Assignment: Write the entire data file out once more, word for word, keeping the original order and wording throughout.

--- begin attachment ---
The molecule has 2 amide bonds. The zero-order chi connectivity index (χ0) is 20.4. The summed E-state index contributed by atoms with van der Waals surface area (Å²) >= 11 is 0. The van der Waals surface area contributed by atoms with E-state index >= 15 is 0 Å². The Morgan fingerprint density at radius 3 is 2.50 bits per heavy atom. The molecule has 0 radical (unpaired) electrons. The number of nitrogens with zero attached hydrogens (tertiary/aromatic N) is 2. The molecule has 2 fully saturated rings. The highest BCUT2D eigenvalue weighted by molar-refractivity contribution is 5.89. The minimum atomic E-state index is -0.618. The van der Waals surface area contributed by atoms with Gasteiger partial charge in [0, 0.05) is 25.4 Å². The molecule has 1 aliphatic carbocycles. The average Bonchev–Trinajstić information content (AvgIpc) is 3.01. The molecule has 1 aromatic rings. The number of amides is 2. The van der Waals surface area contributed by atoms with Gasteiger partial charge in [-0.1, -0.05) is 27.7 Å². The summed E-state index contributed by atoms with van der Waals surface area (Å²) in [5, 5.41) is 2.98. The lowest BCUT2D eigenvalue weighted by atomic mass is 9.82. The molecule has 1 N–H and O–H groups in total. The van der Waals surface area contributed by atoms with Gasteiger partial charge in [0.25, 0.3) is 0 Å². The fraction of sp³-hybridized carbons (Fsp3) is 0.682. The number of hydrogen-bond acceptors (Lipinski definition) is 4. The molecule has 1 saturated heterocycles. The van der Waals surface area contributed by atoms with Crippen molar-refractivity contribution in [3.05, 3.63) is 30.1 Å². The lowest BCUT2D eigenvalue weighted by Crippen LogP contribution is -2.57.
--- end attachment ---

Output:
The molecule has 2 amide bonds. The zero-order chi connectivity index (χ0) is 20.4. The summed E-state index contributed by atoms with van der Waals surface area (Å²) >= 11 is 0. The van der Waals surface area contributed by atoms with E-state index >= 15 is 0 Å². The Morgan fingerprint density at radius 3 is 2.50 bits per heavy atom. The molecule has 0 radical (unpaired) electrons. The number of nitrogens with zero attached hydrogens (tertiary/aromatic N) is 2. The molecule has 2 fully saturated rings. The highest BCUT2D eigenvalue weighted by molar-refractivity contribution is 5.89. The minimum atomic E-state index is -0.618. The van der Waals surface area contributed by atoms with Gasteiger partial charge in [0, 0.05) is 25.4 Å². The molecule has 1 aliphatic carbocycles. The average Bonchev–Trinajstić information content (AvgIpc) is 3.01. The molecule has 1 aromatic rings. The number of amides is 2. The van der Waals surface area contributed by atoms with Gasteiger partial charge in [-0.1, -0.05) is 27.7 Å². The summed E-state index contributed by atoms with van der Waals surface area (Å²) in [5, 5.41) is 2.98. The lowest BCUT2D eigenvalue weighted by atomic mass is 9.82. The molecule has 1 N–H and O–H groups in total. The van der Waals surface area contributed by atoms with Gasteiger partial charge in [0.25, 0.3) is 0 Å². The fraction of sp³-hybridized carbons (Fsp3) is 0.682. The number of hydrogen-bond acceptors (Lipinski definition) is 4. The molecule has 1 saturated heterocycles. The van der Waals surface area contributed by atoms with Crippen molar-refractivity contribution in [3.05, 3.63) is 30.1 Å². The lowest BCUT2D eigenvalue weighted by Crippen LogP contribution is -2.57.